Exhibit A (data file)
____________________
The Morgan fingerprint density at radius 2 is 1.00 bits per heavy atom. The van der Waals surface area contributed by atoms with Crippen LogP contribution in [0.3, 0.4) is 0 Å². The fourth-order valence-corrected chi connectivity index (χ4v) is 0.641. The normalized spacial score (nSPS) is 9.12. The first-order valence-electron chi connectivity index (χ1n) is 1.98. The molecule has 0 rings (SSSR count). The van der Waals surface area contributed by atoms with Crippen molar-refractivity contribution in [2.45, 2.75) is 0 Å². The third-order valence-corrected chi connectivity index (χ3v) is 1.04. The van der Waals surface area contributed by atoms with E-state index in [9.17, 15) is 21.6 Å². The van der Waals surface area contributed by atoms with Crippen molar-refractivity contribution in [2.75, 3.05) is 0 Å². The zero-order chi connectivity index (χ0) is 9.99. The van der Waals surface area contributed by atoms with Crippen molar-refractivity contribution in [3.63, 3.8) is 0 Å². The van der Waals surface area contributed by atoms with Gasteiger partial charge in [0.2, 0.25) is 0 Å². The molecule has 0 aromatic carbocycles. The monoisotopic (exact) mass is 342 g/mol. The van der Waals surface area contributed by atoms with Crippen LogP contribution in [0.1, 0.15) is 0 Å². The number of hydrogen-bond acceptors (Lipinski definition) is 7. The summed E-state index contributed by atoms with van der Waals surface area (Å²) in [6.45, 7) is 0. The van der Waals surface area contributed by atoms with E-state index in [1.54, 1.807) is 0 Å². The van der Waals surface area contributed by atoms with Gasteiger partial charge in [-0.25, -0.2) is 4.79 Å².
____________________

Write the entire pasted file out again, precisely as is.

The Morgan fingerprint density at radius 2 is 1.00 bits per heavy atom. The van der Waals surface area contributed by atoms with Crippen LogP contribution in [0.3, 0.4) is 0 Å². The fourth-order valence-corrected chi connectivity index (χ4v) is 0.641. The normalized spacial score (nSPS) is 9.12. The first-order valence-electron chi connectivity index (χ1n) is 1.98. The molecule has 0 rings (SSSR count). The van der Waals surface area contributed by atoms with Crippen molar-refractivity contribution in [2.45, 2.75) is 0 Å². The third-order valence-corrected chi connectivity index (χ3v) is 1.04. The van der Waals surface area contributed by atoms with E-state index in [9.17, 15) is 21.6 Å². The van der Waals surface area contributed by atoms with Crippen molar-refractivity contribution in [2.75, 3.05) is 0 Å². The zero-order chi connectivity index (χ0) is 9.99. The van der Waals surface area contributed by atoms with Crippen molar-refractivity contribution in [3.63, 3.8) is 0 Å². The van der Waals surface area contributed by atoms with Gasteiger partial charge in [0.2, 0.25) is 0 Å². The molecule has 0 aromatic carbocycles. The monoisotopic (exact) mass is 342 g/mol. The van der Waals surface area contributed by atoms with Crippen LogP contribution in [0.1, 0.15) is 0 Å². The number of hydrogen-bond acceptors (Lipinski definition) is 7. The summed E-state index contributed by atoms with van der Waals surface area (Å²) in [6.45, 7) is 0. The van der Waals surface area contributed by atoms with E-state index in [1.54, 1.807) is 0 Å². The van der Waals surface area contributed by atoms with Gasteiger partial charge in [-0.25, -0.2) is 4.79 Å².